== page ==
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Keepers of the Quaich

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Category: Offline Experiences

I had the wisdom to order 3 oz of Springbank 1965, 39 year and share it with 5 other people at our last meeting. For those who weren’t able to make it this is one time where I wouldn’t be able to describe the experience. I might be able to say that the 39 supplements the wonderfully oily palate of its kid brother, the 21, with a vibrant lemon zest. I might try to describe the romance inside the glass. However, it would all be to no avail. This experience transcended the ability of the woefully limited English language to convey.

Very often very aged expressions bear no resemblance to their heritage and don’t match the hype. At least in this case you can believe the hype and the price tag.

Brother Brass went to our EMEA offices to conduct some training and while in London found his way to The Whisky Exchange’s brick and mortar store. Our distillery pages at our KOTQ web-site are linked with TWE’s on-line store which is so incredibly complete and up to date that I hadn’t even considered a physical store was behind it. Brass spent considerable time simultaneously being tempted and overwhelmed and netted out on a special bottling of Lagavulin. It was special for a number of reasons.

The Whisky Exchange bottled Lagavulin

Firstly, because it was actually bottled by the The Whisky Exchange itself. Secondly, for us North Americans, it was available only in Europe. And, thirdly, it was a cool bottle size and style we’re not accustomed to and was not age expressioned. Our European colleague at work, Klaus, informed us that non age-expressions usually mean a youngish whisky and we pegged this one as a 6-8 year. The bottling was cask strength yet some of the group enjoyed it uncut. I cut mine and discovered a large fruitiness to the palate including pineapple, plum, and peach. Depending on where you cut it you could have a smoky, smooth or very spicy experience. Definitely fun, new ground for a Lagavulin.

Thanks to Brass for his diligence in providing a remarkable experience for the Friday afternoon single malt club.

Exciting off-line tasting from Ardbeg Committeeman Brother Bluff on Ardbeg’s new release: Galileo.

The bottle is a limited edition bottling but not hidden in the back room for committee members only. I pulled it off the shelf for $90 without having to give a special wink or super secret handshake.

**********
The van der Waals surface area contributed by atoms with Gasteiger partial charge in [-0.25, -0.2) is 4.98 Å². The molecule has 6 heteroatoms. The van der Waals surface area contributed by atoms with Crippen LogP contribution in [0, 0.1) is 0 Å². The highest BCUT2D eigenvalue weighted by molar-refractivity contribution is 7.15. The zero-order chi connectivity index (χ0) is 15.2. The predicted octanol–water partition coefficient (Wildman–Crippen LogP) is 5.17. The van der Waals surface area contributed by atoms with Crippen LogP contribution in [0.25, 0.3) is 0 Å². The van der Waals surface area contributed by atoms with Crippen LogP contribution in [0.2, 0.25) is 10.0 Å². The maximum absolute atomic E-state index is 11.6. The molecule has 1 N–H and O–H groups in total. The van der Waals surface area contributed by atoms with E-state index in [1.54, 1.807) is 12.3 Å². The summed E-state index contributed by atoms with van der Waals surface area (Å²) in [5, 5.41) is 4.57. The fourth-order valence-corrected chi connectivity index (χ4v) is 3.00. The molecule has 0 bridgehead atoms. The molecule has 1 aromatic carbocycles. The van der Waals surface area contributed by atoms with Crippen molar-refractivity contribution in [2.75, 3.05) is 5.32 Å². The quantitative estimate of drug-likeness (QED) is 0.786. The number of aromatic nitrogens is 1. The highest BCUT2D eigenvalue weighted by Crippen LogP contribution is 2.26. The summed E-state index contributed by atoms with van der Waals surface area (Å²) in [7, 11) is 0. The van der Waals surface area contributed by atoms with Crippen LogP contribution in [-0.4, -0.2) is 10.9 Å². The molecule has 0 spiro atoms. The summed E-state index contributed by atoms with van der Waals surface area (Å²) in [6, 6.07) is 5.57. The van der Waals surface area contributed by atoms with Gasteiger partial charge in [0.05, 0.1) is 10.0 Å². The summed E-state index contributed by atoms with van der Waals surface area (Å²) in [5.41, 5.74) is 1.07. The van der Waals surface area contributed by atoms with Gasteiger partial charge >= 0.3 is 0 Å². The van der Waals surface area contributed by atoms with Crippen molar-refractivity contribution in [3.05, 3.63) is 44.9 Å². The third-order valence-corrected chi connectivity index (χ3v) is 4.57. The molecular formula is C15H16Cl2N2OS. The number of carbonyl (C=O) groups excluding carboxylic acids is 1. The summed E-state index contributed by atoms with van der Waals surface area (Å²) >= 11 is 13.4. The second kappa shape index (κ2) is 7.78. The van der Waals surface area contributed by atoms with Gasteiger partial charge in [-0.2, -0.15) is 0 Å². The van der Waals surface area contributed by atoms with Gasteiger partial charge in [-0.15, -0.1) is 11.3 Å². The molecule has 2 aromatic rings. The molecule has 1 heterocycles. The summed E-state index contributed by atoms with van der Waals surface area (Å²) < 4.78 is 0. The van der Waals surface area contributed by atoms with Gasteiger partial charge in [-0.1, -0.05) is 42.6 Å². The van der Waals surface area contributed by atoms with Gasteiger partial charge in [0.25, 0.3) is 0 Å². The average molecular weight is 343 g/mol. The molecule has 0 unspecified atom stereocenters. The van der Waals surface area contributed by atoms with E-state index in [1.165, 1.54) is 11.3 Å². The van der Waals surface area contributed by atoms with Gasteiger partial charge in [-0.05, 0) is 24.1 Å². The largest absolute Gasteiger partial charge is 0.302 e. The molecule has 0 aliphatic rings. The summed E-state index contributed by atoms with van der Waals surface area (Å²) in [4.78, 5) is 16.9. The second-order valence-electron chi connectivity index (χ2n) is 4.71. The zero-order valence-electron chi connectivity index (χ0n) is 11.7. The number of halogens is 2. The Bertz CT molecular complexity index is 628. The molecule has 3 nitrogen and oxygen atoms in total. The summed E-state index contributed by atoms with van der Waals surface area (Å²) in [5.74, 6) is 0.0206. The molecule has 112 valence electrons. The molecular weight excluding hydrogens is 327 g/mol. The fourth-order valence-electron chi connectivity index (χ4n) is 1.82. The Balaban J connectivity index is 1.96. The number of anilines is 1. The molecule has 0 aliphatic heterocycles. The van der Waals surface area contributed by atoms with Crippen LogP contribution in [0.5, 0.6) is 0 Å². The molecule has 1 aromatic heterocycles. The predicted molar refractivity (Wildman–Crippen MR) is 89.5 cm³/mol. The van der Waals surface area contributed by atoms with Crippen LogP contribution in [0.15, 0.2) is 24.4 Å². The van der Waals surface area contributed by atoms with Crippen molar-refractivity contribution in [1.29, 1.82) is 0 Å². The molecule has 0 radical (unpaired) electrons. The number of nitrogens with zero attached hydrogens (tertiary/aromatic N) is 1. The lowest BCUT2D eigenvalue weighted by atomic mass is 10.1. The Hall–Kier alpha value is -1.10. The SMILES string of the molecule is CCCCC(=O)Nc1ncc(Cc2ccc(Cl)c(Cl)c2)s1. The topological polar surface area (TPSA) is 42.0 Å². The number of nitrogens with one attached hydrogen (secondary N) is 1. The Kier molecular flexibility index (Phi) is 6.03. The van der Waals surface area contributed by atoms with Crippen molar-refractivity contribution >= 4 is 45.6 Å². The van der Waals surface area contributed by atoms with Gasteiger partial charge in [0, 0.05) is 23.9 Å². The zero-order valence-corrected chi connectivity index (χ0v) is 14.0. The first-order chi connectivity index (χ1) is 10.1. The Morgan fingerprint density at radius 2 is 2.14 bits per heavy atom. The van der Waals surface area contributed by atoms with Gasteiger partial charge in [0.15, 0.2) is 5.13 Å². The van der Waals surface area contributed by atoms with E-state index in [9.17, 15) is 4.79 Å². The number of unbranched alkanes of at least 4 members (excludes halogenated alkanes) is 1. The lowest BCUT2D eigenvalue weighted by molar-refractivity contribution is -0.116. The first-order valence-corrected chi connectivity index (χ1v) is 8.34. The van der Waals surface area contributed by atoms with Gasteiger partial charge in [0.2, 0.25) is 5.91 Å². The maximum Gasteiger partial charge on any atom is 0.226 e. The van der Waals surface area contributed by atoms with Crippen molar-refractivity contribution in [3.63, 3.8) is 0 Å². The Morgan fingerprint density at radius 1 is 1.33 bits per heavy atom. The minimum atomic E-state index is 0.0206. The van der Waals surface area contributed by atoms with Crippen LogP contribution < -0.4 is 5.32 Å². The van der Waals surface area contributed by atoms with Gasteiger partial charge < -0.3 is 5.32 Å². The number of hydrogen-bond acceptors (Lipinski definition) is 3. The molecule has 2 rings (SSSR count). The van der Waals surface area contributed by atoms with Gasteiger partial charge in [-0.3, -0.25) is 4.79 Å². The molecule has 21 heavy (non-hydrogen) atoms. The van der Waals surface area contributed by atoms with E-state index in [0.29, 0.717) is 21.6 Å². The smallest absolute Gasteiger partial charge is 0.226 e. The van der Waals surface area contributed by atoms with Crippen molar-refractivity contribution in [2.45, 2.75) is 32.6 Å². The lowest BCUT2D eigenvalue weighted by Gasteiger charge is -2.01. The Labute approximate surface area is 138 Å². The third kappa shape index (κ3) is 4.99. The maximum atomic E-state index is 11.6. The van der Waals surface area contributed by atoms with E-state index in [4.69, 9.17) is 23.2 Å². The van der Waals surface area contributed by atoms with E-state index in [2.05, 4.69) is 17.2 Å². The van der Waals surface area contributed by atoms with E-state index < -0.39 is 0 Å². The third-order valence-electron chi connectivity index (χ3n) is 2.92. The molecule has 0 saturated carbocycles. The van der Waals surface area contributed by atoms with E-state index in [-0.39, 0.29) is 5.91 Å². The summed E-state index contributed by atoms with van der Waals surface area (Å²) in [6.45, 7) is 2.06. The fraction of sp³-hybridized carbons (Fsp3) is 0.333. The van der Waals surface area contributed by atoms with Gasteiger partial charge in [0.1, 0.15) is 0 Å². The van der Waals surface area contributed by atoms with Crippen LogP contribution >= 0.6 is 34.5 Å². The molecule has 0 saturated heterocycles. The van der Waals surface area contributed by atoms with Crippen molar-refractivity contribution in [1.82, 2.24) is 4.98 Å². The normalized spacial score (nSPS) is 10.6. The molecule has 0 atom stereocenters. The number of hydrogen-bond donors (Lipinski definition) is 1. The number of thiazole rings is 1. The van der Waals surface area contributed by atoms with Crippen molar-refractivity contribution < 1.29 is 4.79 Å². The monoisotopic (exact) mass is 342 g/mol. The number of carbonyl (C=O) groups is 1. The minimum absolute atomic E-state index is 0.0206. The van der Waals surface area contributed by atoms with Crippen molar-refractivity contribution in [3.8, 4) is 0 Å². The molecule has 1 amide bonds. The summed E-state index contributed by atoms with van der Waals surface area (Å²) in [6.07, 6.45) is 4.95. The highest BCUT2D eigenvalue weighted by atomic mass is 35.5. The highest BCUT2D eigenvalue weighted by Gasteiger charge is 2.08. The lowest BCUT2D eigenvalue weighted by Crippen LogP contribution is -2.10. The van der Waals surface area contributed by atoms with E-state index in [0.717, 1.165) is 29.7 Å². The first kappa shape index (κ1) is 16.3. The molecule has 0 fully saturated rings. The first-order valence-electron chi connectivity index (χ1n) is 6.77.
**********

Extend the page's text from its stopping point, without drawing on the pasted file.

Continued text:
I just cracked it open and my initial impressions are positive. Bottled at 49%, I only added a little bit of water to open it up. It has all the usual smoke that you’d expect from Ardbeg, but I get sweetness on the nose and reminds me of BBQ Ribs—charred and caramelized.

The palate has all the salt you’ve come to expect, plus some surprising sweet notes that come from the ex-Marsala casks. It’s aged 12 years, so unlike the recent committee bottlings, this release has an age statement…1999, bottled 2012.

Forget about the gimmick celebrating Ardbeg in Space….the whisky is pretty delicious without the hype, and sadly will not be available for long.

Interesting reddit forum thread here. Some good insight here I think and something we should all be considering at our tastings – particularly new members and guests I’d say. –Bop

[–]ambiguo42Campfire Aficionado
I also tend to get a longer finish and better flavor if I hold the whisky on my tongue for a few seconds before swallowing.

[–]DaBake[S]
I’ll try that right now, thanks!

[–]NibrocNZ
A guy who was running a whisky tasting one said that we should honor the craftsmanship of scotch by holding it on the tongue for 1 second for every year. 🙂 Have fun. I usually do this now for my second sip.

[–]DaBake[S]
I’ll say this, it really allows you to pick up a lot more of what’s going on. So much more depth and complexity from just a few extra seconds. Learning something new every day.

[–]texpeareModeration in moderation
I usually have to hold the Scotch on my tongue for at least a few seconds before I feel like I can taste everything that’s going on. Older whiskies take longer to “open up” for me & sherry cask usually takes longer than Bourbon cask. If you hold it for a while, the finish will probably last longer too.

My birthday this month was on a Saturday and late on the Friday before my group at work surprised me with a cake and a gift: Balblair 1989! I shared it with about 15 people and I had 4 drams myself. When we were finished there was about one finger left in the bottle. One really neat thing is they selected the Balblair based on the results of querying through our tasting notes on this site.

I have never been party to finishing a newly opened bottle in one session but this was really close as the Balblair was just that good. Two guys said they never liked alcohol of any kind before, but were happy to toast me on my birthday, and said they very much enjoyed this expression.

One notable flavor, early in the palate, was banana which was fun. Also the late palate had a nice shock to it like a menthol would. It was so impressive I decided to feature it at the 1Q12 tasting.